Is HDAC4 protein a potential drug target in Parkinson’s disease?
Prof Richard Wade-Martins
University of Oxford
1 November 2019 - 31 October 2020
Full project name:
Targeting HDAC4 in Parkinson's disease
Researchers in Oxford are investigating a potential drug target, opening the door to a new treatment avenue for Parkinson’s disease.
Dementia is not a disease in itself, instead dementia is a word used to describe a group of symptoms that occur when brain cells stop working properly.
While Alzheimer’s disease is the most common cause of dementia, diseases including Parkinson’s also result in the condition.
In Parkinson’s, a group of nerve cells that produce a chemical called dopamine are damaged.
This pioneering project led by Prof Richard Wade-Martins will be investigating whether drugs targeting a protein called histone deacetylase 4 (HDAC4) can protect these nerve cells.
This will lead to opportunities to develop new drugs or repurpose existing ones, bringing us closer to a life-changing treatment that could prevent or slow the loss of brain cells in Parkinson’s.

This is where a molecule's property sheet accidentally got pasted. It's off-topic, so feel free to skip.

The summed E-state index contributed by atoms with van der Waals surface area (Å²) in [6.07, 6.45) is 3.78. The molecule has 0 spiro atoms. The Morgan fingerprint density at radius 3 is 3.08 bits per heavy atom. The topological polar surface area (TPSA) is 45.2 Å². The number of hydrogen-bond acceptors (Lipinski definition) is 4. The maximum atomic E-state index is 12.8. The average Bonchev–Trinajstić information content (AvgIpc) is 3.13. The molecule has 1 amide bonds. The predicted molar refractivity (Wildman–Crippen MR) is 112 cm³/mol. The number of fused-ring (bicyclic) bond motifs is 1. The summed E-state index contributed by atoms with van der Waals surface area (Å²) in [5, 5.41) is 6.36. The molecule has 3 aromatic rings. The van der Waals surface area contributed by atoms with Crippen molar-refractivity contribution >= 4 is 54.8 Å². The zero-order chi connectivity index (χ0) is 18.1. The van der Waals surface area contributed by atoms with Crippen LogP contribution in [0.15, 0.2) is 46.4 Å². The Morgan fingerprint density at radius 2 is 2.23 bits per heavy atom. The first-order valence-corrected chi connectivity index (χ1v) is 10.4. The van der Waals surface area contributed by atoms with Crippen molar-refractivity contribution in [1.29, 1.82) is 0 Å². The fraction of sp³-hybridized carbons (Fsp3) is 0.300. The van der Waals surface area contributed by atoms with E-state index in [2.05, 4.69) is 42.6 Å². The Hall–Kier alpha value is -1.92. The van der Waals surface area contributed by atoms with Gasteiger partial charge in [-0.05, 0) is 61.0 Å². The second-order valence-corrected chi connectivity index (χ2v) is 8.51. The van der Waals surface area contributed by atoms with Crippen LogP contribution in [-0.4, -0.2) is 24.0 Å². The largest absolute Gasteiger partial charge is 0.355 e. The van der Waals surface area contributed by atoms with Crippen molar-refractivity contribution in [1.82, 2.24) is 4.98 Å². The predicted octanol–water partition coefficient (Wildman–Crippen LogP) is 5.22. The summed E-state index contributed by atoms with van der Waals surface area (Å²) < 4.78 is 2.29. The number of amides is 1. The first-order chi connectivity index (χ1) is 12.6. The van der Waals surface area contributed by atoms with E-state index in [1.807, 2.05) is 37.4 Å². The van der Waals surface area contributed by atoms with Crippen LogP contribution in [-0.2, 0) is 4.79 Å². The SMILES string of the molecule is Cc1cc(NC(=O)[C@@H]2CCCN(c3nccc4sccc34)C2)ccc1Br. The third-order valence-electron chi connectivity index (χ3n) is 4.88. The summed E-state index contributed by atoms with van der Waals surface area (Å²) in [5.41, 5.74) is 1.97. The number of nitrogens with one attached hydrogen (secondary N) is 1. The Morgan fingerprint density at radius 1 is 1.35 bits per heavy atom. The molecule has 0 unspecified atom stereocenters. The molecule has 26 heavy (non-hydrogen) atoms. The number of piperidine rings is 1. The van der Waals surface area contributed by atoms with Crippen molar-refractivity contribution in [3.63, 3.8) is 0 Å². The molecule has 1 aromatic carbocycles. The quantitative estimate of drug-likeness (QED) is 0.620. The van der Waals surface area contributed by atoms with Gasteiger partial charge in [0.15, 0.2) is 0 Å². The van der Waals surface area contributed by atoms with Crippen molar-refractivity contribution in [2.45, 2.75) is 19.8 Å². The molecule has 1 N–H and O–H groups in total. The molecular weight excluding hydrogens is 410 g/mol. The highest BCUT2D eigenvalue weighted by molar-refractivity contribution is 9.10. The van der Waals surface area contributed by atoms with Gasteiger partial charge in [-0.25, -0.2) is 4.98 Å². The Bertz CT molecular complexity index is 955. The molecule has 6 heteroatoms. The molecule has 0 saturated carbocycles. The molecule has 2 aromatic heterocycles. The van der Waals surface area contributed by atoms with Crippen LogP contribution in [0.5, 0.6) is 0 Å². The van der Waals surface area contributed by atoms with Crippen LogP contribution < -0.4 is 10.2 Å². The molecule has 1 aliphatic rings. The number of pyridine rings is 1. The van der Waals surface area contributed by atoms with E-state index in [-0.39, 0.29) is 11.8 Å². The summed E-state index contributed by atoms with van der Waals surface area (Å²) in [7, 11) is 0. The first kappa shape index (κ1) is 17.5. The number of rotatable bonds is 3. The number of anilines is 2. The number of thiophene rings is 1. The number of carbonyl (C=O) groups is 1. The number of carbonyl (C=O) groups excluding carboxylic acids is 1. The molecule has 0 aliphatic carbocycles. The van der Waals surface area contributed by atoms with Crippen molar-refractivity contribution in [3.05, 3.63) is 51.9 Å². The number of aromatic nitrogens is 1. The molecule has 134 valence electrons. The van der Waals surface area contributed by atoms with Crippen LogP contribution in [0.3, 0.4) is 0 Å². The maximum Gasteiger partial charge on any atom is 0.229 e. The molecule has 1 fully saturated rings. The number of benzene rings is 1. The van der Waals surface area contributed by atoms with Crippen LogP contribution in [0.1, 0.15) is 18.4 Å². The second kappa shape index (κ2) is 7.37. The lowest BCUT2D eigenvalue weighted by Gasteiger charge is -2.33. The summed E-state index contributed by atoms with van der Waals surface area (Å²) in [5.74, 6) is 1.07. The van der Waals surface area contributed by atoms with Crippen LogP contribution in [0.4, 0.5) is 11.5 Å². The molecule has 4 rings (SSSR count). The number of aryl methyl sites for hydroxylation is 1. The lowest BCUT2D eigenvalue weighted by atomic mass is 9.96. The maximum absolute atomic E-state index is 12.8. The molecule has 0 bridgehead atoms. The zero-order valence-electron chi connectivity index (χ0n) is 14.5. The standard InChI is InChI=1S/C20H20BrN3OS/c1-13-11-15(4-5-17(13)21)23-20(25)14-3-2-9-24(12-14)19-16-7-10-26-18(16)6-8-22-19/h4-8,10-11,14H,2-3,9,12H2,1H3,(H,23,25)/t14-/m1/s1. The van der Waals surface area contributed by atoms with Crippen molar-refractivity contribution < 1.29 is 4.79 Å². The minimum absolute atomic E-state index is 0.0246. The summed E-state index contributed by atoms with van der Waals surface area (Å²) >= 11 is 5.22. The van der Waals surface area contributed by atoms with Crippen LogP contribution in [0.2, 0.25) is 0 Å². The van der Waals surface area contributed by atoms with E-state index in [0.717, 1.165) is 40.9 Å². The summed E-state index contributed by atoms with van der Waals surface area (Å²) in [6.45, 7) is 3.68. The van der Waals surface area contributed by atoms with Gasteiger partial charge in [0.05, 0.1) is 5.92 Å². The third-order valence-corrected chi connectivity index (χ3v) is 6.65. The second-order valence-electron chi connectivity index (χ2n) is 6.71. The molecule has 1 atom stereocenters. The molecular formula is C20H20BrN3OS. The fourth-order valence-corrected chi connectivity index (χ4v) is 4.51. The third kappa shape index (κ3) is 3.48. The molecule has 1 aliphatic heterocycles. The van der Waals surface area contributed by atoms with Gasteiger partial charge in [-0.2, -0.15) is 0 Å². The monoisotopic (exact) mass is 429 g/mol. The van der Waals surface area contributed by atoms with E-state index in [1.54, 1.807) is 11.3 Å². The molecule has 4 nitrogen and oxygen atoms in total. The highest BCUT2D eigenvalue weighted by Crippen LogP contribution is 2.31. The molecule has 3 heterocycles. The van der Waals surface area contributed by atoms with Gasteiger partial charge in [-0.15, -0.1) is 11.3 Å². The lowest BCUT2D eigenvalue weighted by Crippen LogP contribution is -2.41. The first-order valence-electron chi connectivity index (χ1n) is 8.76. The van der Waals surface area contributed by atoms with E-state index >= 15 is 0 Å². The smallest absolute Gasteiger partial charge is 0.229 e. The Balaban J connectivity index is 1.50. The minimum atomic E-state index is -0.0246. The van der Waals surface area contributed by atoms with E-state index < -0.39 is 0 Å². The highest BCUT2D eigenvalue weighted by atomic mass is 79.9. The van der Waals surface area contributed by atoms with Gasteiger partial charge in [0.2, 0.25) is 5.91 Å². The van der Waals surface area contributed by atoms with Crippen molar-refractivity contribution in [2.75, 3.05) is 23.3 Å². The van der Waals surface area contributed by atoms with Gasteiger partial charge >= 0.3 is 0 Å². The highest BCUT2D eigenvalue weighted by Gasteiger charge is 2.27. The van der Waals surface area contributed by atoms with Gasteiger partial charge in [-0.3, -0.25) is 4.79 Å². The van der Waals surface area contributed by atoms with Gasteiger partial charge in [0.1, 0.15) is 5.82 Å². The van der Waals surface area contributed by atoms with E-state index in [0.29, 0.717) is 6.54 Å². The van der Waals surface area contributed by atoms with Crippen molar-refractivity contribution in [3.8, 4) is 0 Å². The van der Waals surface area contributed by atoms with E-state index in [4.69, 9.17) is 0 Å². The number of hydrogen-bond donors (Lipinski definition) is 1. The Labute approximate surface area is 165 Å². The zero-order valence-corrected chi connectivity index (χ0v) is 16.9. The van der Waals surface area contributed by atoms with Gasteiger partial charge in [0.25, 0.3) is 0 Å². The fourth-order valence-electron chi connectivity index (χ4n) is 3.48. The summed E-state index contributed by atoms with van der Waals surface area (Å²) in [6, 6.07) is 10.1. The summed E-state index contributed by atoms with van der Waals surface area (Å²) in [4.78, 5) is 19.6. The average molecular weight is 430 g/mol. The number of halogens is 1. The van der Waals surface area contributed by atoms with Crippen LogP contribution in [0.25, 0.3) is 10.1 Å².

Prof Wade-Martins and his team will work closely with our Alzheimer’s Research UK Oxford Drug Discovery Institute, ensuring that any findings go straight into the hands of drug discovery experts.
What will they do?
Prof Wade-Martins and his team will use an exceptional resource of stem cells created using a Nobel-prize winning experimental technique.
Using stem cells donated by people with Parkinson’s, they are able to grow brain cells in the laboratory that have many of the same features as those found in the brains of the people they’re trying to help.
Using these cells, the team will investigate whether the HDAC4 protein holds promise as a potential drug target for all forms of Parkinson’s.
There is not just one genetic cause of Parkinson’s, instead a number of different genetic and environmental factors can affect our risk of getting the condition.
This means that the underlying cause of Parkinson’s disease is different for different people.
Understanding if HDAC4 malfunction is a common trait will determine whether drugs targeting HDAC4 could be broadly used, or whether they could be an option for personalised medicine for people with certain types of Parkinson’s.
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